Race:Food City 500
Date:Sunday March 21, 2010
Track: Bristol Motor Speedway
Time: 1 pm ET
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If racing is what you want, then racing is what you’ve got, especially since NASCAR is actually sticking to the rule they implemented this year about drivers ruling themselves on the track. And to think I used to have so much respect for Carl Edwards!
I was pretty shocked when I saw Edwards blatantly go after Keselowski not only once but TWICE until he managed to flip his car. Another race, another Edwards-Keselowski car flipping extravaganza it seems. While I certainly do not agree with what Edwards did, I think that NASCAR made a good call by not suspending him or putting some outrageous fines on him. I may be one of the only people you hear saying that, but if we all begged NASCAR to stop interfering with the racing, we have to maintain that through every incident regardless of who or what happens. NASCAR wanted drivers to work things out for themselves and it seems as if they are doing that.
This weekend will definitely be a sight to see since we’re going to Bristol. As one of the most treacherous tracks on the circuit, this one is going to be interesting to say the least after the drama of a few weeks ago. Bristol is always one heck of a race. Being a short-track, there’s little room for error, but the beauty is you can beat and bang and lean on each other and still win the race. Unlike the super speedways and even the intermediates, short tracks allow the drivers a lot of room for error.
A dent in the fender or even a missing hood won’t rule you out of victory lane here. There’s always an opportunity for a win late in the race.
Similar to Talladega and Daytona, a winner may be decided in turn 4 of the last lap here as guys have a tendency to be a lot more aggressive and daring on this track since damage isn’t a deal-breaker.
Taking a look at Bristol, we see that it’s a true oval at just over a half mile. The turns boast 36 degrees and the straights have 16 degree banking. Both the frontstretch and the backstretch are a mere 650 feet. At this particular track, fuel runs are the name of the game. Tires can definitely take you somewhere on the short runs, but on the long runs, tires do not mean too much. When it comes down to it, fuel is often a deciding factor as to who makes it to the finish depending on the course of the race.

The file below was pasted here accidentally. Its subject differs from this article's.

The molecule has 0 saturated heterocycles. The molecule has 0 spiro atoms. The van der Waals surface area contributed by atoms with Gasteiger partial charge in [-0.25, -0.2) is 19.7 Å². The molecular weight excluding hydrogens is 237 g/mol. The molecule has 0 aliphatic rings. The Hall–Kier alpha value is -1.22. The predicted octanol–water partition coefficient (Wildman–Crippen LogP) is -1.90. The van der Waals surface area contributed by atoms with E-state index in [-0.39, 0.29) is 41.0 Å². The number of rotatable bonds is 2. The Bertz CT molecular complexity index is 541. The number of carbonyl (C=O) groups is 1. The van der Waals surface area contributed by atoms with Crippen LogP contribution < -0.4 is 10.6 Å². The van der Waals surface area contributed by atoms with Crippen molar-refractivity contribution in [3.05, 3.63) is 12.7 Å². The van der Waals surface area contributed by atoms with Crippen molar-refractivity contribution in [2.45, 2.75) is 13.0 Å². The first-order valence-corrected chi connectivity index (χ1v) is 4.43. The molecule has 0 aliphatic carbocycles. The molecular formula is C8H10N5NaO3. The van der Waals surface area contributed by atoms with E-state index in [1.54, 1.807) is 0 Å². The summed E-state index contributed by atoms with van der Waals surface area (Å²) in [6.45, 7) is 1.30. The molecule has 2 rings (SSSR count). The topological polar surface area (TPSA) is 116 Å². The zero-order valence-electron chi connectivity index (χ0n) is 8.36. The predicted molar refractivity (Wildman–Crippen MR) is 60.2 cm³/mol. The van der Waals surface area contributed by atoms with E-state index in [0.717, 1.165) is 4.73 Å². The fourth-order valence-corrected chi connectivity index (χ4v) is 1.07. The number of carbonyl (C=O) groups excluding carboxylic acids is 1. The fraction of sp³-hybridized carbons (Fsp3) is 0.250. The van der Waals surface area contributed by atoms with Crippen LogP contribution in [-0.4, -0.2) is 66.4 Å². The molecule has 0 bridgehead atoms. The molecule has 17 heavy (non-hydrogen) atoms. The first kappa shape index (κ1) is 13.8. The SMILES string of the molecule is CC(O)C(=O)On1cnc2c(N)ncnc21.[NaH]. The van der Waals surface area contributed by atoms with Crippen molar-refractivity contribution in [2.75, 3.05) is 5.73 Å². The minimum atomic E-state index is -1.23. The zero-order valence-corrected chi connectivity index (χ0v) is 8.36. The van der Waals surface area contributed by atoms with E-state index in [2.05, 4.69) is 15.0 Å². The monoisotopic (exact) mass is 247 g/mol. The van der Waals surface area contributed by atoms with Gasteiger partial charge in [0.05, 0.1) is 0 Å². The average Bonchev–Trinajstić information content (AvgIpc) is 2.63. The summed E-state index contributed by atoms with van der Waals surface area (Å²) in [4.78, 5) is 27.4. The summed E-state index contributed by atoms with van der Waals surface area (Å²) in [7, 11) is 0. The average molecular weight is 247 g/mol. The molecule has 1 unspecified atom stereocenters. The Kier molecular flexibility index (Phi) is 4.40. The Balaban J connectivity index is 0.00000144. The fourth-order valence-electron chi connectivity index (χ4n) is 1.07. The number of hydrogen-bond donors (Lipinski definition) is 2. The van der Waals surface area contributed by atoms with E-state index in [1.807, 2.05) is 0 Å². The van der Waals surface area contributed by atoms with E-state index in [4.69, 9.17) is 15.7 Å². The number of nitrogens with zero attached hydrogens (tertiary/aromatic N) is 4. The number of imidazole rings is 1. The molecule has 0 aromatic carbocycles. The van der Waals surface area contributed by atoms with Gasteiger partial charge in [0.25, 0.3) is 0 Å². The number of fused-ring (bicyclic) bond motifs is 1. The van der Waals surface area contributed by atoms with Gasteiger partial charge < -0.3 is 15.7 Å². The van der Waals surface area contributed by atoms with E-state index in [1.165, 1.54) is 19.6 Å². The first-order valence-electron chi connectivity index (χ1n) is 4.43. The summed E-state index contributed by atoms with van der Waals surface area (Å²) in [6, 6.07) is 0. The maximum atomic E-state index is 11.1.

The overriding factor as to performance here though is guts. Bristol is a track where it takes a lot of aggressive driving to sift through the lap cars, get through the rookies, and maintain that lead. Blocking is true to its name here with guys pushing each other out of the way. If there are cars at the end of the race without donuts or dents there’s a problem. Every car at Bristol comes home with a new tag.
Picking a winner here this week isn’t too difficult. We’ve been talking about him since the beginning of the season and I think this is the track where he really will shine and pull out of those second place finishes to victory lane. Kevin Harvick has the aggressiveness in him and definitely has the knowledge that you truly need to navigate this track and get into the winner’s circle. He’s had a slew of strong runs and is no stranger to the checkers in both the Cup series and the Nationwide series. The guys that are going to be at his bumper are the Busch brothers. They account for a pretty big handful of the wins here. Both brothers have been strong this year, with Kyle having a little bad luck, but this is his type of track. He can legitimately hit people here and not be looked at as the outcast. I think that we’re going to see the brothers in the top 10, if not in the top 5 this weekend pending any crazy circumstances. Just watch out for Carl!
Here are your current top 12 in the points:
1. Kevin Harvick
2. Matt Kenseth
3. Greg Biffle
4. Jimmie Johnson
5. Clint Bowyer
6. Jeff Burton
7. Mark Martin
8. Tony Stewart
9. Paul Menard
10. Kurt Busch
11. Jeff Gordon
12. Scott Speed
Now, of course, we can’t forget the Hendrick guys. Jeff Gordon is notorious for being awesome on short tracks. He’s going to have a say in this as well, but his consistency just isn’t quite there yet. Johnson can’t be counted out of any race on any track. That’s just the way it is. Tony Stewart is another one I’d watch. He’s pretty strong at the short tracks as well, and if some of that old fire comes back to him, we just might see him edging for the lead. Overall though, I think that Kevin Harvick is going to be the one to beat. He’s shown a lot of spark and a lot of drive this year so far. Stay tuned as the NASCAR’s new rules of drivers ruling themselves surely tests it limits this weekend at Bristol Motor Speedway.
Virginia’s Pick: Kevin Harvick